This style is effective for managing skilled people with low confidence or motivation. Although leaders still provide direction, employees are responsible for making decisions. Leaders, as a way of guiding followers, provide feedback and praise where needed.
For this leadership style, employees receive the go-signal to decide on their tasks. This assumes that employees are knowledgeable and can be trusted to work with little supervision.
The Path-Goal Theory describes an effective leader as one who works to help subordinates achieve their goals. This theory states that leaders are responsible for providing resources that employees can use to improve themselves.
This theory is largely based on Vroom’s Expectancy Theory. Based on Expectancy Theory, people do something because they expect a particular outcome and find this expected outcome to be attractive.
Thus, the Path-Goal Theory states that adjusting the leadership style helps achieve the goal of motivating and empowering employees.
Leaders generally follow these steps when dealing with an employee: First, leaders need to determine how to best approach an employee based on their preferred leadership traits, and then, they assess how hard the obstacles in a task may be for that employee.
Based on what they learn, a leader adjusts their style to best motivate a worker. These are the four main leadership styles that managers can use:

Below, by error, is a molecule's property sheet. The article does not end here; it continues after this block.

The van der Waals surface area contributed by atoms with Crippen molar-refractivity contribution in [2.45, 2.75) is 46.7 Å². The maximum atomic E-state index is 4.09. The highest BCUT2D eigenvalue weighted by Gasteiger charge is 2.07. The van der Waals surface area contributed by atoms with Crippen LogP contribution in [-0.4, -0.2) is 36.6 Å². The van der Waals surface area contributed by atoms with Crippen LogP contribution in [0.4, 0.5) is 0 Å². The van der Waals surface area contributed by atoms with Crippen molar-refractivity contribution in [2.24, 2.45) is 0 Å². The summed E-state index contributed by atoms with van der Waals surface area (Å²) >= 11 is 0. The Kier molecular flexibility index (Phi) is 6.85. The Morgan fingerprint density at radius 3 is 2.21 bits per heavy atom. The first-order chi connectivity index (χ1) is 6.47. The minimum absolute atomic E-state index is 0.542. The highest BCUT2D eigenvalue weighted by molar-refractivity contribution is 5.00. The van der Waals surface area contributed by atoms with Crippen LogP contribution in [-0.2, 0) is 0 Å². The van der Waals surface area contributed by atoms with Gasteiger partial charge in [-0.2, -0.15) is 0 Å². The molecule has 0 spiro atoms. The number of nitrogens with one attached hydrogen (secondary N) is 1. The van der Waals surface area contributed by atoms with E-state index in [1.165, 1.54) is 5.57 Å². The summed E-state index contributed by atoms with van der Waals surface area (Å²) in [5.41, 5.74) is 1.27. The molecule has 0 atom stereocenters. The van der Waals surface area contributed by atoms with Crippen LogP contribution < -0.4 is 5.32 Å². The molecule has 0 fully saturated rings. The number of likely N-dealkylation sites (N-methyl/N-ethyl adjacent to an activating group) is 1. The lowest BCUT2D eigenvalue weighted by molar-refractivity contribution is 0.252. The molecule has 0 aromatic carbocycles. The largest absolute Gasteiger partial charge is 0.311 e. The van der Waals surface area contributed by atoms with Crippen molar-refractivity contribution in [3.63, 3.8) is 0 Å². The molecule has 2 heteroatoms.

Often used when followers don’t know what to do, directive leaders often provide detailed instructions and are closely involved with processes.
For more emotionally taxing or psychologically challenging tasks, leaders may take a more friendly and supportive approach.
When working with highly skilled workers, leaders can take a more participative approach in which they consult employees before making or implementing a decision.
Often used in working environments that demand autonomy, this approach poses challenging goals to employees with the expectation that they will perform well.
Vroom-Yetton-Jago Decision-Making Model of Leadership, commonly referred to as Decision-Making Theory, provides a structure for a leader to assess a situation and then adjust the amount of support that they offer employees.
Decision-Making Theory is mainly concerned with how employees will react to a decision. This theory uses the following questions to assess such situations:
- How important is the decision?
- How much information about the subject is available to the decision-maker and their followers?
- What is the likelihood that subordinates will accept the decision?
Based on the answers to this question, a leader may adjust their style to increase work motivation. For example, they can share more information than usual if they feel like employees will be more receptive to a decision because of it.
What Should You Watch Out For?
Since Contingency Theory doesn’t offer a step-by-step process for leaders, they may try different approaches to a single problem which results in wasted time and resources.
Naturally, the vague nature of this approach also makes it harder to implement compared to other management styles. It may also be impractical for time-bound problems, as constantly analyzing problems may take too much time.
How Can These Theories Help?
Leaders are important, not only because of their titles but because of their potential impact on a team. Even if a leader decides to be less involved with a task, it still affects employees and how they approach their tasks.
Contingency Theory can help leaders who constantly deal with changing teams or situations that vary in terms of importance and impact. Although it offers less structure compared to other theories, it allows for enough flexibility and helps widen the scope of a leader’s influence.